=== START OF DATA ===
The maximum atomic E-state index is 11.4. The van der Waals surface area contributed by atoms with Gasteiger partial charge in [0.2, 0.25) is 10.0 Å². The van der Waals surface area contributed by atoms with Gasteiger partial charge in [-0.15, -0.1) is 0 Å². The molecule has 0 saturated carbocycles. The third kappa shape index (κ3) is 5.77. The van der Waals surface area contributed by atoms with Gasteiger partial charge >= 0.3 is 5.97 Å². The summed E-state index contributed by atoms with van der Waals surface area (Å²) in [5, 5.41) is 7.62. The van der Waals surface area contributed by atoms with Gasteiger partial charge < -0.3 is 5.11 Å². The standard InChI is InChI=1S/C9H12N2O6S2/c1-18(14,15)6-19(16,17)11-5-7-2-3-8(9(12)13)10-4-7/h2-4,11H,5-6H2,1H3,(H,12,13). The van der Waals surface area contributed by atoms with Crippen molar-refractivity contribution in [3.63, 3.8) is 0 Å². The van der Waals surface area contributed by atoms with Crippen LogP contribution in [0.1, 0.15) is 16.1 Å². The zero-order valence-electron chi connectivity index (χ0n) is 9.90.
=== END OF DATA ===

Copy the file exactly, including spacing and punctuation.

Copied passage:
The maximum atomic E-state index is 11.4. The van der Waals surface area contributed by atoms with Gasteiger partial charge in [0.2, 0.25) is 10.0 Å². The van der Waals surface area contributed by atoms with Gasteiger partial charge in [-0.15, -0.1) is 0 Å². The molecule has 0 saturated carbocycles. The third kappa shape index (κ3) is 5.77. The van der Waals surface area contributed by atoms with Gasteiger partial charge >= 0.3 is 5.97 Å². The summed E-state index contributed by atoms with van der Waals surface area (Å²) in [5, 5.41) is 7.62. The van der Waals surface area contributed by atoms with Gasteiger partial charge < -0.3 is 5.11 Å². The standard InChI is InChI=1S/C9H12N2O6S2/c1-18(14,15)6-19(16,17)11-5-7-2-3-8(9(12)13)10-4-7/h2-4,11H,5-6H2,1H3,(H,12,13). The van der Waals surface area contributed by atoms with Crippen molar-refractivity contribution in [3.63, 3.8) is 0 Å². The van der Waals surface area contributed by atoms with Crippen LogP contribution in [0.1, 0.15) is 16.1 Å². The zero-order valence-electron chi connectivity index (χ0n) is 9.90.